Surviving a Double Hurricane (a first person report of the Puerto Rico disaster by Heather Cooke)

Heather Cooke graduated with an environmental science degree from George Mason University and studied marine biology. She is now a dive instructor and runs Culebra Divers on Culebra Island. This article was written during brief moments of power on Culebra Island.

As General Manager of Culebra Divers in Culebra, Puerto Rico for the last 2.5 years, I have enjoyed our semi-arid island with its brief storms. Known for one of the safer harbors in the Caribbean, my husband and I watched tropical storm after tropical storm and hurricane after hurricane pass us by. What I am writing is based on our experiences and what others around me have experienced or shared from their families on our sister islands.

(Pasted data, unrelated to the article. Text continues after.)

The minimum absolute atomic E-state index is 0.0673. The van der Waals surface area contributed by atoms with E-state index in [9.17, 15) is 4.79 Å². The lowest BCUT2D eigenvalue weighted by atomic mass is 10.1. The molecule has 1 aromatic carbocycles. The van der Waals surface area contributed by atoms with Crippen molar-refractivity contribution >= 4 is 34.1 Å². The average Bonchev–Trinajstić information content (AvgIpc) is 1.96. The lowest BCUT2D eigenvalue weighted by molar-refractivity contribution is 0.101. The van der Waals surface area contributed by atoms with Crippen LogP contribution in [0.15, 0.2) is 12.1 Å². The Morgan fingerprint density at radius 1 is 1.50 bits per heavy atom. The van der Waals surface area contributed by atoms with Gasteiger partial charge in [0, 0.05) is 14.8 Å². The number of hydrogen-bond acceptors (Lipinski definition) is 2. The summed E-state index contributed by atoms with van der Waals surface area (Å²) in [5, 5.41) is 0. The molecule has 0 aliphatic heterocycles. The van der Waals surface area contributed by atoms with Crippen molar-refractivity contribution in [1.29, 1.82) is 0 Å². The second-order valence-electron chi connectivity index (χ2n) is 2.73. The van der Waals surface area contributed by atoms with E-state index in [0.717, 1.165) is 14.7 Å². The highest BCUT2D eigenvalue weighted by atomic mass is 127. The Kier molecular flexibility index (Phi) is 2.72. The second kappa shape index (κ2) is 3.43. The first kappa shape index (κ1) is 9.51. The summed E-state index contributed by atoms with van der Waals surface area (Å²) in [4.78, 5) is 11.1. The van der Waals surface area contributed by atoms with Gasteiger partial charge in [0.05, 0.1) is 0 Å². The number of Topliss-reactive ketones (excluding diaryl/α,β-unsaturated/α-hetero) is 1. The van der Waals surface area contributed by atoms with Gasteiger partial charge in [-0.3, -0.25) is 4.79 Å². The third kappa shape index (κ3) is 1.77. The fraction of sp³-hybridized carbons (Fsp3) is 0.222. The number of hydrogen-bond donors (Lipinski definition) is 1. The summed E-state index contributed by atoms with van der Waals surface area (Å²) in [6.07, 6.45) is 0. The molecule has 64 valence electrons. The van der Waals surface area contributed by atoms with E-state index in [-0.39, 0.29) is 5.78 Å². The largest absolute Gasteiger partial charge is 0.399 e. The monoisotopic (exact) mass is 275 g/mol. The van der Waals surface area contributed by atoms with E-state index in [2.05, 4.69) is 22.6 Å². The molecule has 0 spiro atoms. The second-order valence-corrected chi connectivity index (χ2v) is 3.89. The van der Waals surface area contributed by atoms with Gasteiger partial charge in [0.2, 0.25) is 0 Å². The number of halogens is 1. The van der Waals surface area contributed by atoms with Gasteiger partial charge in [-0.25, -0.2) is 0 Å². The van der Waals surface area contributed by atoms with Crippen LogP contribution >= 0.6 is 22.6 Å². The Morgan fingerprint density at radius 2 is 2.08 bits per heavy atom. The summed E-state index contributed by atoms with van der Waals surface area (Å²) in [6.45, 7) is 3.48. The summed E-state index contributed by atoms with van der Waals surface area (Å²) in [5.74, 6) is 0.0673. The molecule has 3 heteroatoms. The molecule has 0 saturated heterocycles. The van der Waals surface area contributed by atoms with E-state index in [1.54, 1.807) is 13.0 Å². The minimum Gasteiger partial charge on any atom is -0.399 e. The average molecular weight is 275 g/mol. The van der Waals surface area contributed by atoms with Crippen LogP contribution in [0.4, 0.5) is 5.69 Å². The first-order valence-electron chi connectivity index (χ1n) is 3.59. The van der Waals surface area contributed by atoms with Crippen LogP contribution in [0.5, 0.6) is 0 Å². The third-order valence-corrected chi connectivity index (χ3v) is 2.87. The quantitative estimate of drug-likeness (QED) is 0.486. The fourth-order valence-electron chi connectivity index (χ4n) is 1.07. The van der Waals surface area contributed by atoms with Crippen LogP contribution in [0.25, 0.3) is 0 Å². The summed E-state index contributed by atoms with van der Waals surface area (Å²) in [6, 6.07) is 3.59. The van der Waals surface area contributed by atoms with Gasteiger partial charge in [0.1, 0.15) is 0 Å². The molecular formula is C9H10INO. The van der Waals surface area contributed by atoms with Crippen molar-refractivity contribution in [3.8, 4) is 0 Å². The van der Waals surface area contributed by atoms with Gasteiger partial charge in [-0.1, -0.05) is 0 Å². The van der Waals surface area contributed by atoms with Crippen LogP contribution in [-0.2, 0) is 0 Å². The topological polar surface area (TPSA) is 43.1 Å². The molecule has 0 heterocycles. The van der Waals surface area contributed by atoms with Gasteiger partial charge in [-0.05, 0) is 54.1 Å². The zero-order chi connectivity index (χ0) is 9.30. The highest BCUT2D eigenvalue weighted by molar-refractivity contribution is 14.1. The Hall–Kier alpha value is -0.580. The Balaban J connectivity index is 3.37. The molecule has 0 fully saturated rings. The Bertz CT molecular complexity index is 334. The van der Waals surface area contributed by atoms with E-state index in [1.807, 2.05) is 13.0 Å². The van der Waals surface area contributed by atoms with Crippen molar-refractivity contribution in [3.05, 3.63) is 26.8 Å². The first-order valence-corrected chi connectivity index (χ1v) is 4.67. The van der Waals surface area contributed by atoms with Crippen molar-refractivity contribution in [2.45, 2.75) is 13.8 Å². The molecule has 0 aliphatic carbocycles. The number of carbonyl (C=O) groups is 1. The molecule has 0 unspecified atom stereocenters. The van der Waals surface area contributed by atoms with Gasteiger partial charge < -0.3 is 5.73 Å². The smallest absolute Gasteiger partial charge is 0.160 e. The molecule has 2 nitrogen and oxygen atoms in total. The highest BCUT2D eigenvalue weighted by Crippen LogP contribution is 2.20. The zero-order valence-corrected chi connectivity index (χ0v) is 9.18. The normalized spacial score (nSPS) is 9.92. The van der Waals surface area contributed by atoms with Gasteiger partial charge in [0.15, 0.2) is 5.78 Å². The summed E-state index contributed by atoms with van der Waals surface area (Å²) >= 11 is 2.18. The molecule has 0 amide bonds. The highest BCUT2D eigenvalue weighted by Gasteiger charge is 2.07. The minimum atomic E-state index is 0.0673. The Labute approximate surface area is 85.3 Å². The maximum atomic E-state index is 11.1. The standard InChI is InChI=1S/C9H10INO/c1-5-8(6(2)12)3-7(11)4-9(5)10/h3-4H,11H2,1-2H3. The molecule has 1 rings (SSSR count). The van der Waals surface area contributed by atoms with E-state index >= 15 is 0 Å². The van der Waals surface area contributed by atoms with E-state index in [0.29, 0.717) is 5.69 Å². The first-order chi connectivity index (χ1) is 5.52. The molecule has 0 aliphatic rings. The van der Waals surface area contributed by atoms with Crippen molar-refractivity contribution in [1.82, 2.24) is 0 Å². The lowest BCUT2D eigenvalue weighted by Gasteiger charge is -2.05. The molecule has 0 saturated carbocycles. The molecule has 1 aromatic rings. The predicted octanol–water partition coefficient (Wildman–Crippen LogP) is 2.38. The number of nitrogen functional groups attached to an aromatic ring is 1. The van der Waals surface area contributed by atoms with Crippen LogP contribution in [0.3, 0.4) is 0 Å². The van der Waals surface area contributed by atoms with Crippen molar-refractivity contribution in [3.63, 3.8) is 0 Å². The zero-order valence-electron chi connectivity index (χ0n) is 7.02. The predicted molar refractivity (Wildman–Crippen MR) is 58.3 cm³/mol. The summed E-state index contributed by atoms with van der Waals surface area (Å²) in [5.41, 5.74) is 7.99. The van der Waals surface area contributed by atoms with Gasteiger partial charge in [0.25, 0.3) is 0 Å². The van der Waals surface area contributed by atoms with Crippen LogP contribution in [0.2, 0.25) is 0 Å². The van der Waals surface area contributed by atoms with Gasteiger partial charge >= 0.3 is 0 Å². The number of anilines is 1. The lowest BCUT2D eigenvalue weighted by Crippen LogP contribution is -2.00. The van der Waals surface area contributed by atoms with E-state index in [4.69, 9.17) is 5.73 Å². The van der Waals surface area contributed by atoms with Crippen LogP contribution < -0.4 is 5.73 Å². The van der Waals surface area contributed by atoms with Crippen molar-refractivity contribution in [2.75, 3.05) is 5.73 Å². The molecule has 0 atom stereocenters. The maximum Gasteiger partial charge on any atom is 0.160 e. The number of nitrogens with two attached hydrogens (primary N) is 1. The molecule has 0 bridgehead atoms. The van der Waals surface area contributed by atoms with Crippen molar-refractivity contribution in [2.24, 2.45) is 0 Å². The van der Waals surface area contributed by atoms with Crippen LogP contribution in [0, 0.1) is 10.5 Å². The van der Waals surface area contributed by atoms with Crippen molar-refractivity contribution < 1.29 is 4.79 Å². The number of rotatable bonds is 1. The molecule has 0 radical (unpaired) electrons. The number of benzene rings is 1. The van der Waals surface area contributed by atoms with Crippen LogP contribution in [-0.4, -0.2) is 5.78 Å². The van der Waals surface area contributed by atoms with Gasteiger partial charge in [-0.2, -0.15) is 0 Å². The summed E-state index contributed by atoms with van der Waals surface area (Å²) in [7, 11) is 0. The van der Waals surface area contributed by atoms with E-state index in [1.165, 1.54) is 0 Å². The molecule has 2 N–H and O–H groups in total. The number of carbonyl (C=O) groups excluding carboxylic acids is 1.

Culebra the smallest of 3 islands that make up what you know as Puerto Rico (the “mainland”, Vieques, and us) and we’re 17 miles from the mainland itself.  To get here you fly from San Juan or take a ferry from the mainland’s east coast. We get all our food and fuel via that same ferry system. Our water and power travel under the ocean from the mainland through Vieques and then to us so if anything happens to either of those islands, we are screwed.  The island has a rag tag rental generator and no desalination plant.

As I write this, it has been 34 days since Maria and 48 since Irma and we still lack non-generator power, reliable daily water, and cell service not provided by some other island.